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Review: Touching MY HEART IS THE DRUM at Village Suffers Pace and Structure

Jarvis Antonio Green, Faith Bennett Russell, and
Claudine Mboligikpelani Nako in
My Heart Is the Drum at Village Theatre
Photo credit: © 2016 Mark Kitaoka.

One of my favorite events each year is the Village Originals Festival of New Musicals. Each year there's at least one new show that you long to get a full staging. Back in 2014 that show was "My Heart is the Drum" with it's touching story and engaging music. It showed so much potential and I was thrilled when I saw it on the season lineup this season. And while it still shows a lot of promise it still needs a lot of work to make it a tighter narrative and paced better.

Jennie Redling, Phillip Palmer and Stacey Luftig's show takes us to a small village in Ghana in the year 2000 where we meet the clever young woman Efua (Claudine Mboligikpelani Nako) who wants nothing more than to leave her small village and attend University in the big city. But when her father decides he can no longer afford to have her not working in the fields he forbids her to go back to school and arranges to marry her off. So Efua decides to take off for the city with her cousin Balinda (Joell Weil) to meet with the man to whom Balinda has been promised. But Efua and Balinda quickly learn that the city is a hard place and Balinda's betrothed has his own sinister plans for the girls.

It's a powerful story, if not a bit predictable, but there are currently too many issues, songs and characters weighing it down and betraying its message. For example, Efua is obviously the hero of the story and is constantly referred to as smart and clever especially as she tells stories of Anansi, a clever trickster folktale character, and is called little Anansi throughout the show. But for a strong, female character she has little to do with getting her and Balinda out of the situation they find themselves in. Things don't happen because of her but to her and that saps the power of the character. Another issue is that the spirit of her Grandmother Nana keeps appearing, beautifully played by Shaunyce Omar, but never really has a payoff of why she's there or how she's helping. And that's just a few structural issues the show suffers from. Plus director Schele Williams needs to take a lot of the air out of the scenes and transitions to make the whole show a tighter property.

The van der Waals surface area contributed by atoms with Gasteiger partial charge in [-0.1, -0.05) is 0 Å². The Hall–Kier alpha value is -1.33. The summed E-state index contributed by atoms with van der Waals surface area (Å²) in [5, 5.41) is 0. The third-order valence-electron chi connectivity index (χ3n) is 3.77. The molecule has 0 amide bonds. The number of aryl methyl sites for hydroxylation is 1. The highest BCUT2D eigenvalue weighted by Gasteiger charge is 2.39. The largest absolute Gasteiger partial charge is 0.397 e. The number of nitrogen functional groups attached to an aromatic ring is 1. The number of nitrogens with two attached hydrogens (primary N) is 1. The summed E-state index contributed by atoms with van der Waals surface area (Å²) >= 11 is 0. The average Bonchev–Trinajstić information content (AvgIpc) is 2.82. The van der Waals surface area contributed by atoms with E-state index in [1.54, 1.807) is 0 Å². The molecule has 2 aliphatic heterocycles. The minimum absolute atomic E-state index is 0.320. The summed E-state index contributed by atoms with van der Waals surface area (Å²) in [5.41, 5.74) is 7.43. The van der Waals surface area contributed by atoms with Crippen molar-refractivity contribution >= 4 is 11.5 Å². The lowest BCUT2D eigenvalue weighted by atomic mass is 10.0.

But it's the script and the pacing that weighs down the show and not at all the performances. Nako is thoroughly engaging and you truly want to root for her to succeed even if she's not written as strong and self-sufficient as she could be. Weil plays a lovely counterpart for the clever Efua and you can totally see the chemistry between the two and why they fight for each other. Lauren Du Pree has some stunning moments as Kanika, one of the other working girls, including her powerful song "No Control". And Jon-Michael Reese practically steals the show as Efua's intended, Edward, with his killer voice and hilarious comedic timing and expressions.

So the show still has potential and has some wonderful moments but it also needs some serious editing as it's too long and loses it's own way several times. And so with my three letter rating system I give "My Heart is the Drum" a somewhat disappointed MEH+. With some reworking this could really be something special but it's not there yet.

"My Heart is the Drum" performs at Village Theater in Issaquah through April 24th and then moves to their Everett location running April 29th through May 22nd. For tickets or information contact the Issaquah box office at 425-392-2202 or the Everett box office at 425-257-8600 or visit them online at

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